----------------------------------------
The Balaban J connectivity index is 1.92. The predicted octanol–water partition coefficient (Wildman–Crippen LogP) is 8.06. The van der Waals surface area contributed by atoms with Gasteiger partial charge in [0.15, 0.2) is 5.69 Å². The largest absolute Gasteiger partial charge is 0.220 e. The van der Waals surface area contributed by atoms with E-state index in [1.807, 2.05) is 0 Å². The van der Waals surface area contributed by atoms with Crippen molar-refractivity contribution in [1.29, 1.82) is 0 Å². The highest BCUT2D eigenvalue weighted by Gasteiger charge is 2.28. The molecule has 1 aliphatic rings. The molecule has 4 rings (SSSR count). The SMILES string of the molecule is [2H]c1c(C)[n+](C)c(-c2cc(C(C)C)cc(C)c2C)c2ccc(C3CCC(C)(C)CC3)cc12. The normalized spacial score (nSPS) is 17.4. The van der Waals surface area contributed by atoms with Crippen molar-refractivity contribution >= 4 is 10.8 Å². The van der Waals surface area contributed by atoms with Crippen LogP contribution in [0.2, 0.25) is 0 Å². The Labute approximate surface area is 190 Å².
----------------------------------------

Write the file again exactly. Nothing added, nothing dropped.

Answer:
The Balaban J connectivity index is 1.92. The predicted octanol–water partition coefficient (Wildman–Crippen LogP) is 8.06. The van der Waals surface area contributed by atoms with Gasteiger partial charge in [0.15, 0.2) is 5.69 Å². The largest absolute Gasteiger partial charge is 0.220 e. The van der Waals surface area contributed by atoms with E-state index in [1.807, 2.05) is 0 Å². The van der Waals surface area contributed by atoms with Crippen molar-refractivity contribution in [1.29, 1.82) is 0 Å². The highest BCUT2D eigenvalue weighted by Gasteiger charge is 2.28. The molecule has 1 aliphatic rings. The molecule has 4 rings (SSSR count). The SMILES string of the molecule is [2H]c1c(C)[n+](C)c(-c2cc(C(C)C)cc(C)c2C)c2ccc(C3CCC(C)(C)CC3)cc12. The normalized spacial score (nSPS) is 17.4. The van der Waals surface area contributed by atoms with Crippen molar-refractivity contribution >= 4 is 10.8 Å². The van der Waals surface area contributed by atoms with Crippen LogP contribution in [0.2, 0.25) is 0 Å². The Labute approximate surface area is 190 Å².